set([current - interval, 0].max * (max / 100.0).round)
elsif ( ARGV[0] == "!" )

This is certainly not the most efficient way to do it, retrieving all the info multiple times, but it works and I do not perceive any delays. Note that the script will just use the first sink that pacmd prints, so if you have a setup with multiple sinks you will have to be more clever.

Of course, the obligatory Fluxbox key bindings

None XF86AudioLowerVolume :execCommand pavol -
None XF86AudioRaiseVolume :execCommand pavol +
None XF86AudioMute :execCommand pavol !

and conky volume display:

Vol: ${exec if [ `pavol ?` != 'true' ]; then echo `pavol`%; else echo 'Muted'; fi}

Update: The script now has a home on GitHub.

Cover Art With conky And mpd

After one year of using mpd on my Fluxbox machine I have started to sift through my music collection, fixing tags and adding album covers. Since there is no need for having album art if you do not show it, I set out to make conky show the images on my disk. I was lucky to find script in the depth of some forum (reference lost) that inspired the following piece of bash code.

IFS=$'\t' mpd_array=( $(MPD_HOST=localhost MPD_PORT=6600 \
          mpc --format "\t%artist%\t%album%\t%file%\t") );


if [[ ! -f /tmp/"${mpd_array[1]}".album ]] ; then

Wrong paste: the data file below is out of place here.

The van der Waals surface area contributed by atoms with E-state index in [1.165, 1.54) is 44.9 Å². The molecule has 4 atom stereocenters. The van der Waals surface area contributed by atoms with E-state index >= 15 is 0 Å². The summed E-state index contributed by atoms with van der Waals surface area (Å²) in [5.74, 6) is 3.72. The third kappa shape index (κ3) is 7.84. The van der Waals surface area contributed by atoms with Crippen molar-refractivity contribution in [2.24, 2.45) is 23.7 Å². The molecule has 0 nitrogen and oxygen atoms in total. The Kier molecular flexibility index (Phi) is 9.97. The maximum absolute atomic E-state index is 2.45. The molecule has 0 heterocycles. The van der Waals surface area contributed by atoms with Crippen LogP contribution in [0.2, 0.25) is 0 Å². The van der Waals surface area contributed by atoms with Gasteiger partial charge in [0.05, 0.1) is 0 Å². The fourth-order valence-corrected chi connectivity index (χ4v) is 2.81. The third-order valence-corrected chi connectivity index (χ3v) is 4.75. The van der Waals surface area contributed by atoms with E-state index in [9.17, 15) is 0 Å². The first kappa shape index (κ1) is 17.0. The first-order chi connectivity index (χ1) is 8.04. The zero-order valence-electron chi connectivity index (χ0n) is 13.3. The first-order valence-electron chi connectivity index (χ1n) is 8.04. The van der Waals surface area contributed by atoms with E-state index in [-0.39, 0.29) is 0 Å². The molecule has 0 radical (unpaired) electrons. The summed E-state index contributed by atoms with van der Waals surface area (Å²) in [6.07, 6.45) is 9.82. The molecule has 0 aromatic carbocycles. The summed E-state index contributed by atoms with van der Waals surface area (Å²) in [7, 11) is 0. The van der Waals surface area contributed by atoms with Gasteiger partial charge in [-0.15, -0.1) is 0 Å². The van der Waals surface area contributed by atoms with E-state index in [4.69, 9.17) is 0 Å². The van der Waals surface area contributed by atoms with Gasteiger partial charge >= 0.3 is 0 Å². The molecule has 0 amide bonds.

rm -f /tmp/*.album &> /dev/null;

  album=`dirname "/path/to/music/${mpd_array[2]}"`;
  cover=$album"/"`ls $album | egrep "jpeg|jpg|png|gif" | head -n 1`;

  if [[ ! -f $cover ]]; then
    cp $placeholder /tmp/$filename;
    convert $cover -resize "130>x" -alpha On -channel A \
                   -evaluate set 25% /tmp/$filename;

When this script is run, the currently playing album’s artist and name are retrieved and the corresponding image — or a dummy — is copied to /tmp for conky to pick up. Note that always the first image in the album’s folder is chosen and then manipulated with imagemagick; you might have to do a little coding yourself if you store your music or covers differently. Note that all time consuming stuff is done only once per album run.

On the conky side, life is easy now. Just add something like this to your .conkyrc:

${if_running mpd}
MPD: ${alignr}${mpd_status}${if_mpd_playing}
 ${mpd_artist 25}
 ${mpd_album 25}
 ${mpd_title 25}
 ${mpd_bar 3,130}
 ${exec ~/bin/conky_mpd_art}${image /tmp/conky_cover.png -p 3,772 -s 130x130 -n}

You have to adapt the visual thingies to your liking, of course.

Universal Subtitles

Due to a weird idea for a project that would include uploading many videos I checked out how subtitles are supported by different video hosters. The results were rather disappointing; if support is implemented only the original uploader can provide the source files. This causes a lot of work even if the crowd provides subtitle files. Also, there is apparently not a superior solution for creating subtitle files, let alone with videos on the web.

Then, I stumbled on Universal Subtitles. It is a Mozilla powered project still in its infancy that aims at providing a subtitle service that is independent from video hosters but supports them all. Everyone who watches a video can add or correct subtitles in his native language(s) directly in the browser. I love this concept and had to try it. I subtitled this video in German:

Try for yourselves! It is not entirely bugfree and definitely resource-hungry but for a beta, I am impressed!